Opinion: Could 'caring' Cameron be the real thing?

Nick Cater, a consultant and writer, catercharity@yahoo.co.uk

Young David Cameron has been putting it about a bit with the charity sector, both before and after his victory in last week's Tory leadership contest.

Indeed, a visit to a drugs charity here, a speech to NCVO there and a media interview featuring volunteering, among much else, all seem to be taking the place of the classic political poses of kissing babies, admiring farm animals and wearing silly headgear in food factories.

Inevitably, it is easier, cheaper and less politically risky for a 'caring Conservative' leader of the opposition to trot out promises and rhetoric about charity, volunteering and 'shared responsibility' than let slip hostage-to-fortune figures about taxation, pensions or public sector pay.

But a stroll through the speeches, websites and media mentions of Cameron D, Eton, Oxford and one-nation Tory toff, suggests that not only will Gordon Brown face someone a generation younger, fitter and less dour at the next election but he now has a political enemy happy to go eyeball to eyeball on social inclusion and much more.

Some of the charity chat - backing a level playing field for public sector contracts, long-term deals, full cost recovery - could be down to smart advisers, but there is something about Cameron that suggests a deeper commitment to the voluntary sector and the issues it tackles.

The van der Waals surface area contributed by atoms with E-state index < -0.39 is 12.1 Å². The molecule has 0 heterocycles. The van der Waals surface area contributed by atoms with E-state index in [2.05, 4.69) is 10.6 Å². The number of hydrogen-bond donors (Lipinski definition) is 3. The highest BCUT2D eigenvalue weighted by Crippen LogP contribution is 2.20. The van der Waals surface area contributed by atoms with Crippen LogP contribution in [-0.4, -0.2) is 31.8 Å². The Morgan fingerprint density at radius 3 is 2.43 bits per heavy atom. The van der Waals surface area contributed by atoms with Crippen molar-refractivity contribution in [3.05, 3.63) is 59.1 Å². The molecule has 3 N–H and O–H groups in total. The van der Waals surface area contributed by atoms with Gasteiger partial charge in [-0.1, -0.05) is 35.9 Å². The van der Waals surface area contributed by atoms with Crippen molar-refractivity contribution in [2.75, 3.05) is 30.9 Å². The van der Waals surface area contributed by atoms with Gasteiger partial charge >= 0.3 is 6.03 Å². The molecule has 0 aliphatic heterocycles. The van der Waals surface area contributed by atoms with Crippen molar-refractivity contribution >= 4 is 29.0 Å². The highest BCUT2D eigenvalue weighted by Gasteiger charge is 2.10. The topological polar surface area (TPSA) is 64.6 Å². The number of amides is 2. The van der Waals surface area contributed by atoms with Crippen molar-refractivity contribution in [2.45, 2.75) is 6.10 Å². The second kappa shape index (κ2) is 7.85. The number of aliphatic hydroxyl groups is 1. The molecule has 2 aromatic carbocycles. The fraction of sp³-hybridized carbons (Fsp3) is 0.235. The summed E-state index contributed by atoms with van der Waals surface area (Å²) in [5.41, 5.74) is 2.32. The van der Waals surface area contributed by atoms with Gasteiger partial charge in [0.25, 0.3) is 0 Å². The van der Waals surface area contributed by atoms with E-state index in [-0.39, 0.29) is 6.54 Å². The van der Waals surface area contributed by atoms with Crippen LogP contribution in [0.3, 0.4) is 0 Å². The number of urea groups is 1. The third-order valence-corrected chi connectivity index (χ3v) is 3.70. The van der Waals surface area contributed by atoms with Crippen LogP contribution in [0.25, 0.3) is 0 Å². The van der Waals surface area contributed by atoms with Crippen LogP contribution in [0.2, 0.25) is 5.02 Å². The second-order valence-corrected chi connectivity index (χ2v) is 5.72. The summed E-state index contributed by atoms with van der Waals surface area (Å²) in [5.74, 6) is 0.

For example, you don't have to have a son with cerebral palsy and severe epilepsy to understand about disability, health needs, specialist education and the 'why me?' frustration of families often desperate for respite and support, but it must help.

Of course, one cannot expect a Tory MP to understand that when he urges economic liberalisation and asks us to trust companies, he has answered his own question: "What's it all about, this frenetic activity, the gruelling work, the manic shopping?" Yes, David, there is "more to life than money", but it is charity, not unfettered business, that epitomises the idea.

Yet anyone who sides with charities about overheads, condemns the Compact's failure and raises £8,000 with sponsored bike rides while giving clear libertarian hints that he wants to see drugs law reform, if not legalisation, and then declares - recalling Mrs Thatcher's revealing remark - "there is such a thing as society", cannot be all bad.

However, there is an ultimate, Brown-beating test that will win charity sector cheers: could this be the future Prime Minister who lets charities reclaim VAT?

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